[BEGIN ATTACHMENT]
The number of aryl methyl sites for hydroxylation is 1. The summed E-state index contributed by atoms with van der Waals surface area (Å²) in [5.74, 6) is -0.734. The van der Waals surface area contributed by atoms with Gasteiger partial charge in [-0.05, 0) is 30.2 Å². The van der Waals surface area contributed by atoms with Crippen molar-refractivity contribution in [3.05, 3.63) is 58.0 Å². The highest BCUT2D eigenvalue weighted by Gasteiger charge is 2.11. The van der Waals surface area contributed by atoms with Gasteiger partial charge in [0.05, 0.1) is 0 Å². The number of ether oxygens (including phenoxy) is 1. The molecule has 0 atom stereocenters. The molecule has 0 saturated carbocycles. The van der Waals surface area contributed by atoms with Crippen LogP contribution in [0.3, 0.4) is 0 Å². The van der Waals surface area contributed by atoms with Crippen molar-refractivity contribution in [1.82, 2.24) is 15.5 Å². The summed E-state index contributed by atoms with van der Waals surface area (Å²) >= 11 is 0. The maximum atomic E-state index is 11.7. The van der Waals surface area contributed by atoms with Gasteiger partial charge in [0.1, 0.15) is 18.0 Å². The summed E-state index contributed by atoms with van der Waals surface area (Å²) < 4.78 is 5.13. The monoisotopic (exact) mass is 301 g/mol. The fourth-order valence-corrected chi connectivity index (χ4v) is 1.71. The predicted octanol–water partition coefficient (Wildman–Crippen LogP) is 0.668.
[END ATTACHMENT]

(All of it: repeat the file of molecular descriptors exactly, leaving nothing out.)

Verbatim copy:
The number of aryl methyl sites for hydroxylation is 1. The summed E-state index contributed by atoms with van der Waals surface area (Å²) in [5.74, 6) is -0.734. The van der Waals surface area contributed by atoms with Gasteiger partial charge in [-0.05, 0) is 30.2 Å². The van der Waals surface area contributed by atoms with Crippen molar-refractivity contribution in [3.05, 3.63) is 58.0 Å². The highest BCUT2D eigenvalue weighted by Gasteiger charge is 2.11. The van der Waals surface area contributed by atoms with Gasteiger partial charge in [0.05, 0.1) is 0 Å². The number of ether oxygens (including phenoxy) is 1. The molecule has 0 atom stereocenters. The molecule has 0 saturated carbocycles. The van der Waals surface area contributed by atoms with Crippen LogP contribution in [0.3, 0.4) is 0 Å². The van der Waals surface area contributed by atoms with Crippen molar-refractivity contribution in [1.82, 2.24) is 15.5 Å². The summed E-state index contributed by atoms with van der Waals surface area (Å²) >= 11 is 0. The maximum atomic E-state index is 11.7. The van der Waals surface area contributed by atoms with Gasteiger partial charge in [0.1, 0.15) is 18.0 Å². The summed E-state index contributed by atoms with van der Waals surface area (Å²) < 4.78 is 5.13. The monoisotopic (exact) mass is 301 g/mol. The fourth-order valence-corrected chi connectivity index (χ4v) is 1.71. The predicted octanol–water partition coefficient (Wildman–Crippen LogP) is 0.668.